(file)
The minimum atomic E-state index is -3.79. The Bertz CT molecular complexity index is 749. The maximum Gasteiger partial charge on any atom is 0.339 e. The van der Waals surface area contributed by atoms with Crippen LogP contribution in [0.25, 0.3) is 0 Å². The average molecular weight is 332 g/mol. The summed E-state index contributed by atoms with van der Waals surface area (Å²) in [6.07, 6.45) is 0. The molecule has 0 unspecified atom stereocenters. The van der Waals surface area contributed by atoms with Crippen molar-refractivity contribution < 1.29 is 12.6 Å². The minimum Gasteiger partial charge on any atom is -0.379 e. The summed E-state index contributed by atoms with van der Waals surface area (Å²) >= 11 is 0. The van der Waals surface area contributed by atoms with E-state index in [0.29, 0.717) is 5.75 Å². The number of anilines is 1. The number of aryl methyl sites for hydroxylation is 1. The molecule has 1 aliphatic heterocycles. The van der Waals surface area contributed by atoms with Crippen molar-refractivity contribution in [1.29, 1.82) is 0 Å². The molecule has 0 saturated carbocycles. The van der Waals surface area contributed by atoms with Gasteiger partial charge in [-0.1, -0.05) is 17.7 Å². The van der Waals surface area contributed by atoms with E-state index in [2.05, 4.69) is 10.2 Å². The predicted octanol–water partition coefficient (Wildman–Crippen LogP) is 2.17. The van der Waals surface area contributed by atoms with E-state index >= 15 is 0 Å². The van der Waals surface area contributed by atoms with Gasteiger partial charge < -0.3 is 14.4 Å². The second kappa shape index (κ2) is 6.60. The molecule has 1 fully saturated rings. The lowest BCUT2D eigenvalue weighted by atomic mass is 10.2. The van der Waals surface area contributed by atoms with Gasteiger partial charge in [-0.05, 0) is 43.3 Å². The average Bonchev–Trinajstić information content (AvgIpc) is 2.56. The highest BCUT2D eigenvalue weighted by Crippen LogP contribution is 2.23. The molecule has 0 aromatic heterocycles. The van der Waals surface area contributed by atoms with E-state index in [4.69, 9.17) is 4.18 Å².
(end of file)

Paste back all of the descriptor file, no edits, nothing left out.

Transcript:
The minimum atomic E-state index is -3.79. The Bertz CT molecular complexity index is 749. The maximum Gasteiger partial charge on any atom is 0.339 e. The van der Waals surface area contributed by atoms with Crippen LogP contribution in [0.25, 0.3) is 0 Å². The average molecular weight is 332 g/mol. The summed E-state index contributed by atoms with van der Waals surface area (Å²) in [6.07, 6.45) is 0. The molecule has 0 unspecified atom stereocenters. The van der Waals surface area contributed by atoms with Crippen molar-refractivity contribution < 1.29 is 12.6 Å². The minimum Gasteiger partial charge on any atom is -0.379 e. The summed E-state index contributed by atoms with van der Waals surface area (Å²) >= 11 is 0. The van der Waals surface area contributed by atoms with E-state index in [0.29, 0.717) is 5.75 Å². The number of anilines is 1. The number of aryl methyl sites for hydroxylation is 1. The molecule has 1 aliphatic heterocycles. The van der Waals surface area contributed by atoms with Crippen molar-refractivity contribution in [1.29, 1.82) is 0 Å². The molecule has 0 saturated carbocycles. The van der Waals surface area contributed by atoms with Gasteiger partial charge in [-0.1, -0.05) is 17.7 Å². The van der Waals surface area contributed by atoms with E-state index in [2.05, 4.69) is 10.2 Å². The predicted octanol–water partition coefficient (Wildman–Crippen LogP) is 2.17. The van der Waals surface area contributed by atoms with E-state index >= 15 is 0 Å². The van der Waals surface area contributed by atoms with Gasteiger partial charge < -0.3 is 14.4 Å². The second kappa shape index (κ2) is 6.60. The molecule has 1 fully saturated rings. The lowest BCUT2D eigenvalue weighted by atomic mass is 10.2. The van der Waals surface area contributed by atoms with Gasteiger partial charge in [-0.05, 0) is 43.3 Å². The average Bonchev–Trinajstić information content (AvgIpc) is 2.56. The highest BCUT2D eigenvalue weighted by Crippen LogP contribution is 2.23. The molecule has 0 aromatic heterocycles. The van der Waals surface area contributed by atoms with E-state index in [4.69, 9.17) is 4.18 Å².